The report states that “early cases identified in Wuhan are believed to be have [sic] acquired infection from a zoonotic source as many reported visiting or working in the Huanan Wholesale Seafood Market.”

“Wet markets were closed, and efforts were made to identify the zoonotic source,” the report states a third time.

One of the “knowledge gaps” identified by the WHO mission was the “animal original source and natural reservoir” of the virus. 

The report does not mention a lab accident at the Wuhan Institute of Virology or China CDC lab in Wuhan as a possible origin of Covid-19.

“It seems quite clear that China exerted some influence over the WHO-China joint mission. It certainly has handicapped WHO in its investigation of the origins of SARS-CoV-2,” said Lawrence Gostin, director of the World Health Organization Collaborating Center on National and Global Health Law.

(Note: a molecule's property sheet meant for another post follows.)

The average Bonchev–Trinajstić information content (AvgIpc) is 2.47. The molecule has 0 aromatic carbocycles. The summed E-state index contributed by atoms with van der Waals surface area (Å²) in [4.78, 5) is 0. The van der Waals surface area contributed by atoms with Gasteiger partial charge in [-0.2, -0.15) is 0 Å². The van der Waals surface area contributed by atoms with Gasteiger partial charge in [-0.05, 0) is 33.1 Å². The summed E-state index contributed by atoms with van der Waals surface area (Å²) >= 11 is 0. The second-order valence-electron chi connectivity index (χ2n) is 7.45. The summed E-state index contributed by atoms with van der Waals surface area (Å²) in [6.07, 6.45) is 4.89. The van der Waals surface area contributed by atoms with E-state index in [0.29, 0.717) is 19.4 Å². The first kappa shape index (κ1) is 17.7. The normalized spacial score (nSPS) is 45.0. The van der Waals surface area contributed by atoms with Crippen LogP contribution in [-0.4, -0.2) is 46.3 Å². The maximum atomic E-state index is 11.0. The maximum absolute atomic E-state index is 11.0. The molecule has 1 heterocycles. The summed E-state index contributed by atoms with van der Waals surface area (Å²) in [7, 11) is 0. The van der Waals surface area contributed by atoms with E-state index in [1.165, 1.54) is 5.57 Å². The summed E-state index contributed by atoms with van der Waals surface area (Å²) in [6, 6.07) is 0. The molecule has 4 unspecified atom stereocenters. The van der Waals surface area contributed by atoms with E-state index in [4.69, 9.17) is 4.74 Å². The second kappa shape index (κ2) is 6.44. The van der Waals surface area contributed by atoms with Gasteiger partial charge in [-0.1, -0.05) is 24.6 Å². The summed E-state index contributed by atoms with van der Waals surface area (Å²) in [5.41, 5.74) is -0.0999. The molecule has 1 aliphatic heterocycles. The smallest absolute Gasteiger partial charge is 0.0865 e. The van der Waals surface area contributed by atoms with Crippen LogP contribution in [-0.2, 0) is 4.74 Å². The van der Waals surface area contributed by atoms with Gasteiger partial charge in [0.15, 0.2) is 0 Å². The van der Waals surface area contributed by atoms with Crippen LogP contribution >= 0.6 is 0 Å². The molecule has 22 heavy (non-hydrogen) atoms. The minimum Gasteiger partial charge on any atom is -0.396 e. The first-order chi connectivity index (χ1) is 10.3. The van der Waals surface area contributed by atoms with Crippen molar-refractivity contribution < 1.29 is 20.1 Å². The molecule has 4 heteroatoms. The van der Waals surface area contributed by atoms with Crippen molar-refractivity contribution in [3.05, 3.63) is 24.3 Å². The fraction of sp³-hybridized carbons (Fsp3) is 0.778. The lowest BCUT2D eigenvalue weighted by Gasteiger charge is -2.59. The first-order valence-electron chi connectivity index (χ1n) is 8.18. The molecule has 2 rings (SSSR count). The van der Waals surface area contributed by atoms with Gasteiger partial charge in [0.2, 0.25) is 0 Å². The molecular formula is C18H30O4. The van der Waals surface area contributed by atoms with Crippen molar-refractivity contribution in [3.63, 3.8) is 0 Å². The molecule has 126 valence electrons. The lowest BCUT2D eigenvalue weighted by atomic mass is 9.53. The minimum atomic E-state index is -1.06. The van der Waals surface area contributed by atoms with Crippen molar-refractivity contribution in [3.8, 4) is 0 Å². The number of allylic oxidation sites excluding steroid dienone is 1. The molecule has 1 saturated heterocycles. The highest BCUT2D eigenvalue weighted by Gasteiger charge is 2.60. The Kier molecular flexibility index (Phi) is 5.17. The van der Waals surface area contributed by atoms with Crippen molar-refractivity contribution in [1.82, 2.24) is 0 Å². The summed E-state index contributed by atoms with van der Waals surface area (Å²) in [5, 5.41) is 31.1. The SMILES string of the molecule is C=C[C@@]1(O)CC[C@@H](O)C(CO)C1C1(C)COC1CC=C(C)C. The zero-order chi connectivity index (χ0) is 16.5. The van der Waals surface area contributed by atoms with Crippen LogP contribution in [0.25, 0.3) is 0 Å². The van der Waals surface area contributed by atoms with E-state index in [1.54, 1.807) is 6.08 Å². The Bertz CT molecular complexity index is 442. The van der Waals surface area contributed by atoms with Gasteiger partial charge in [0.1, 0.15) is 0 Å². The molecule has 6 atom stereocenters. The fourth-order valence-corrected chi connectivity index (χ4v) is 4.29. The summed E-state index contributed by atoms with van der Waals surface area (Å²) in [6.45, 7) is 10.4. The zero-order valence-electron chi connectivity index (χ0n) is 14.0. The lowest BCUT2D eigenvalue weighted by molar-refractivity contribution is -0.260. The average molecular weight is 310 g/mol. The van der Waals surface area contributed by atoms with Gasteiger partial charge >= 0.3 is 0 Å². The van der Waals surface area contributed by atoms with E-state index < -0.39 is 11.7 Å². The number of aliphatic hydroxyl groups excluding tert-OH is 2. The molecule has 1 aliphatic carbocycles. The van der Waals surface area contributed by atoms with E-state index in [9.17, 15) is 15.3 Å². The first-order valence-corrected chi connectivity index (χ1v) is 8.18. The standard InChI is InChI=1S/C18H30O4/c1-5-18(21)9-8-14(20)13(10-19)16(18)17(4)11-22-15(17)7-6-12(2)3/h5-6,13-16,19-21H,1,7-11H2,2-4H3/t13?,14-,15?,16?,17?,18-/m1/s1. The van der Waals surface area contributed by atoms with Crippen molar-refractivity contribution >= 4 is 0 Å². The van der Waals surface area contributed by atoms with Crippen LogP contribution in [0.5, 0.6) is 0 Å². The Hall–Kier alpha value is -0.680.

China’s eagerness to suppress questions about Wuhan labs as a possible origin of SARS-CoV-2 has been previously reported.

For example, second WHO mission to China in January 2021 concluded that the lab accident hypothesis was an “extremely unlikely pathway.” WHO mission head Peter Ben Embarek later said that language was the result of a compromise with Chinese experts, who initially pushed to exclude any mention of a lab accident from the report altogether. The White House expressed “deep concerns” about China strong-arming its work.

The Feb. 2020 mission report was circulated with CDC experts responding to the rapidly unfolding pandemic in the U.S., another email obtained by U.S. Right to Know shows.